Cheap Afghan meth taking heroin smuggling route through Iran to int’l markets


Europe should be better prepared for the prospect of methamphetamine coming from Afghanistan, according to a report by the EU drugs agency, European Monitoring Centre for Drugs and Drug Addiction (EMCDDA).

Evidence suggests that large quantities of low-cost methamphetamine are manufactured in specialised facilities in Afghanistan by more skilled operators, known as ‘cooks’.

The “full extent of ephedrine and methamphetamine production in Afghanistan remains unknown, but it could be considerable”, the report said.

EMCDDA research points to the availability of ‘cheap Afghan meth’ across consumer markets in Iran at very low retail prices.

Seizure data suggest that Afghan ephedrine and methamphetamine (sometimes in liquid form) are potentially being reprocessed in Iran, raising concern that the phenomenon is growing and has the potential to spread.

While the availability of Afghan-origin methamphetamine in regional and international markets is difficult to estimate, chemical profiling by law enforcement agencies suggests that it may have become available in consumer markets as far afield as East Africa and Australia.

Production inside Europe (located mostly in the Netherlands and Czech Republic) seems to be more than sufficient to satisfy the current demand among European consumers. But the production of comparatively cheap and pure methamphetamine in Afghanistan remains a significant threat, as the drug could enter the European market via the well-established trafficking routes for smuggling Afghan heroin (notably the Balkan route via Iran and Turkey).

Afghan-origin methamphetamine is seen to be making its way to the other consumer markets (e.g. in East and Southern Africa, South-East Asia and Oceania).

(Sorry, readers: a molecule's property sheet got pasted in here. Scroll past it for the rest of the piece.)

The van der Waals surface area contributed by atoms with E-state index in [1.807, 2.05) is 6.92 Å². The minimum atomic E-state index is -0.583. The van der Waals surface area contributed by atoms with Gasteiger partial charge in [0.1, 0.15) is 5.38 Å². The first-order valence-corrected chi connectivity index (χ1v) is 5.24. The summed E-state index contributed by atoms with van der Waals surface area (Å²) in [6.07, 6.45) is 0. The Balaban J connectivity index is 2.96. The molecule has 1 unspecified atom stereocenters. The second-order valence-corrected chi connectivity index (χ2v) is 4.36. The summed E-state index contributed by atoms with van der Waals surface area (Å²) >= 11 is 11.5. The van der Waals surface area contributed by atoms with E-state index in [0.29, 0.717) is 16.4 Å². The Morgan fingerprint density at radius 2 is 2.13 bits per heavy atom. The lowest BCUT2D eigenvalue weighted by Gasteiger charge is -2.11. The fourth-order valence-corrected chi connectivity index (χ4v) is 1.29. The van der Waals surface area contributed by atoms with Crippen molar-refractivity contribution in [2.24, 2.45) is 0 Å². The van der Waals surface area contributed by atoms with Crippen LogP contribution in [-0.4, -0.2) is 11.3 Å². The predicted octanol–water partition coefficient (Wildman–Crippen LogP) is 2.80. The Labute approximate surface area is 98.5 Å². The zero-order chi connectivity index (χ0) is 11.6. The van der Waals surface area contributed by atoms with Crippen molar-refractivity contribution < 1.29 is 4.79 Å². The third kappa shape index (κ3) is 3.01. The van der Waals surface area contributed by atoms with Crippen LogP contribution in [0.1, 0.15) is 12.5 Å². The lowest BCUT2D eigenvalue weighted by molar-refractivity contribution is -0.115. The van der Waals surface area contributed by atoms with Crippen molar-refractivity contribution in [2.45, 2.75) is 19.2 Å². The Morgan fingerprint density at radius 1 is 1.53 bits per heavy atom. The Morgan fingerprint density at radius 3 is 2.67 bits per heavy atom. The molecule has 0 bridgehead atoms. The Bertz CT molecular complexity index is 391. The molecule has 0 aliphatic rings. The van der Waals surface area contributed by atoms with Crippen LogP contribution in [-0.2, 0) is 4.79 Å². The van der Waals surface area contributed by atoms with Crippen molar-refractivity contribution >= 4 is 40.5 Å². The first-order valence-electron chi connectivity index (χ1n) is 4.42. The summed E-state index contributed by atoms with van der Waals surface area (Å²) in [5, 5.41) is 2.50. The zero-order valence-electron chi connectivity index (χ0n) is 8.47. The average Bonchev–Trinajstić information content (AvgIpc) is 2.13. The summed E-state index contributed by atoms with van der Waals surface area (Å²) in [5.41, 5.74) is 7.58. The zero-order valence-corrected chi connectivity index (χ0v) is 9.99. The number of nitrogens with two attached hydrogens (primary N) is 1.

Iran has a longer history of methamphetamine production than neighbouring Afghanistan but there are signs that it is shifting from a producer to a transit nation.

Since 2010, methamphetamine producers in Iran have faced growing economic, regulatory and law-enforcement pressures that have limited domestic production and led to a growing reliance on cheaper imports from Afghanistan.

The Iranian authorities are reported to have played a key part in making domestic production riskier and less profitable, the report said.

Seizures of methamphetamine in the EU have increased in the last 10 years, although not to the levels observed elsewhere in the world.

The current market for methamphetamine in Europe is much smaller than for other stimulants (e.g. cocaine and MDMA), with consumption restricted to specific countries, regions or user groups.

“Nonetheless, there are concerns that interest in the drug may be growing and that it could have the potential to play a greater role in Europe’s future drugs problem,” the report said.

The expansion of the methamphetamine industry in Afghanistan in recent years follows the realisation by Afghan drug traders that ephedra plants (growing wild for centuries in the country’s central highlands) are a natural source of ephedrine, a precursor chemical used to make methamphetamine.

The report explains that methamphetamine production was already occurring in the country between 2013 and 2017, but was based on ephedrine extracted from imported medicines (e.g. cough syrups) in a costly process requiring specialised chemists.

The country’s move into large-scale ephedra-based methamphetamine production from 2017 appears to have occurred relatively rapidly, resulting in a ‘thriving cottage industry’ for the extraction of ephedrine from dried ephedra crops by relatively low-skilled workers.

(Sanjeev Sharma can be reached at